New Release: The Last Voyage of Poe Blythe – Ally Condie ’17
Who do you become when you have nothing left to lose? There is something Poe Blythe, the seventeen-year-old captain of the Outpost’s last mining ship, wants far more than the gold they tear from the Serpentine River… Revenge. Poe has vowed to annihilate the river raiders who robbed her of everything two years ago. But as she navigates the treacherous waters of the Serpentine and realizes there might be a traitor among her crew, she must also reckon with who she has become, who she wants to be, and the ways love can change and shape you. Even—and especially—when you think all is lost.
Ally Condie, the international bestselling author of the Matched trilogy, returns with an intricately crafted and emotionally gripping story of one young woman’s journey to move beyond the grief and anger that control her and find the inner strength to chart her own course.
Hi Ally, and welcome to Wild Things. Can you tell us what was the spark that ignited your new book?
I was on a family vacation in Idaho, driving up a valley near the beautiful Sawtooth Mountains, when I saw a ruined river with a huge, metal dredge (a mining ship) sitting where it had been left to rust and ruin. It was a very end-of-days, Mad Max-looking scenario, especially since the valley was all torn up and wrecked from the dredge. I thought, “What kind of girl would I have captain this kind of ship? What kind of personal experience would have to go through in order to relate to or understand this kind of ruin?” I knew right away it would be a revenge novel, and a romance, and Poe came to me pretty quickly as the right girl for the job.
Do you write in silence? If not, what’s your soundtrack?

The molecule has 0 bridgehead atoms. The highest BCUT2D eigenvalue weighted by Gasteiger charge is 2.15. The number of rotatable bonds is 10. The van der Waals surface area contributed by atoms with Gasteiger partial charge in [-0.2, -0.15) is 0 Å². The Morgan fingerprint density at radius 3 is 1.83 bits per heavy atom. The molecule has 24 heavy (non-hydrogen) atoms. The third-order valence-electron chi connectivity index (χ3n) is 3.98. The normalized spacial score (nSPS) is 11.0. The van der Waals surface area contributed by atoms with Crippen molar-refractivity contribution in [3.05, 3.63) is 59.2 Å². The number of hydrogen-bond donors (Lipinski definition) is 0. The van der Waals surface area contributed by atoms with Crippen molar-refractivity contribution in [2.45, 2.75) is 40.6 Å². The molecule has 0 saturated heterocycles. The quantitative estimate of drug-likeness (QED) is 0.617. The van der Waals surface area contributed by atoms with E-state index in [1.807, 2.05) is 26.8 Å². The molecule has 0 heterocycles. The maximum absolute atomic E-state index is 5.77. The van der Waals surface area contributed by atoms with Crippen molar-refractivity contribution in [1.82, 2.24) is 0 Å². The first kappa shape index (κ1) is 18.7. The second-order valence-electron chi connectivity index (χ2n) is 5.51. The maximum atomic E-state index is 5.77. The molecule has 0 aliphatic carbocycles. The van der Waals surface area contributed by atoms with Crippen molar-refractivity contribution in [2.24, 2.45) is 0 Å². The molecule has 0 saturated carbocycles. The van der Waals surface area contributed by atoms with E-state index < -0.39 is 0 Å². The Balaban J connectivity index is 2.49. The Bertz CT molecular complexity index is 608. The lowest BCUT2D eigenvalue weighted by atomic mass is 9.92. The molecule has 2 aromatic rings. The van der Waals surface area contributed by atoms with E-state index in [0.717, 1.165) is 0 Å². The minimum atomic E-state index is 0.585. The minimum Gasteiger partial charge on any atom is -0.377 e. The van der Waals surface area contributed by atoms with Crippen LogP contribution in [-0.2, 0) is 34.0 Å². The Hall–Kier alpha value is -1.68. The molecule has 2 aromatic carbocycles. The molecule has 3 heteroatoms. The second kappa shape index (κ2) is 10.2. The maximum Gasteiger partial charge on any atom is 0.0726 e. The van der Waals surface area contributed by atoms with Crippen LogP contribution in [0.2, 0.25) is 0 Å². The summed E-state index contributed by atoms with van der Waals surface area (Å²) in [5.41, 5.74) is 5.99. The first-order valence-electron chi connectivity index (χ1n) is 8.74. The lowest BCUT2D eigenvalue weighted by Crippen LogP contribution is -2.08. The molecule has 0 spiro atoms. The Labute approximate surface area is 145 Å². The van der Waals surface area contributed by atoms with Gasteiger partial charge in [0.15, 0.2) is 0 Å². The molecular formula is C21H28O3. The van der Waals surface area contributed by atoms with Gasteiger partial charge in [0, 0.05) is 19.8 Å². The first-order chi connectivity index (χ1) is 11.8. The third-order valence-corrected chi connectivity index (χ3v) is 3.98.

I write listening to RainyMood.com, and I have for years. I don’t know if it’s because I grew up in the desert and rain was always such an exciting event, or if I just find the sound refreshing, but rainfall=writing to me. Before I write, however, I do listen to songs from the playlist I’ve created for each book. It helps me get into the mood. I love lots of artists—M 83, Selena Gomez’s recent stuff, the Strumbrellas, the Killers, Bruce Springsteen. Give me a good beat and/or a good story in a song, and I’m yours.
Tell us about something special you keep on your desk/wall as you work.
I have a quote on my wall from Henri Matisse: “Creativity takes courage.” It does. It takes courage to put yourself out there, to start with something small and make it bigger—or to start with something big and attempt to capture it. It takes courage to listen to your editor, to sit down and write when you could be hiding instead.
What are your favorite VCFA memories?
I have a lot of amazing VCFA memories that happened in groups—hiking with friends, finding waterfalls, ghost-hunting, listening to my classmates read their work. But one moment that I remember in particular is going on a run by myself through Montpelier and around campus. It was cold, one of those white-and-pink-and-blue Vermont mornings where the trees stand out gray and stark against the hills. I could see my breath—puffs of white, here and then gone. I thought, “I am here, for this moment, and I am so lucky.”
What was special about your VCFA graduating classes?
My class (the Dead Post-It Society) was a gift. I honestly believe that we were all meant to be together at VFCA at that time. We came from around the world, from places as far away as Zimbabwe, and we all had the most varied, interesting stories. Everyone was warm. Everyone was good. We had no drama. We were there for each other, in the moment and in the work, in a way that I think is rare. It’s not something I’ll ever forget, or take for granted.
Thanks, Ally, for sharing your memories of VCFA and telling us about this exciting new book!
The Last Voyage of Poe Blythe is published by Dutton Books for Young Readers (Penguin Random House), March 26, 2019.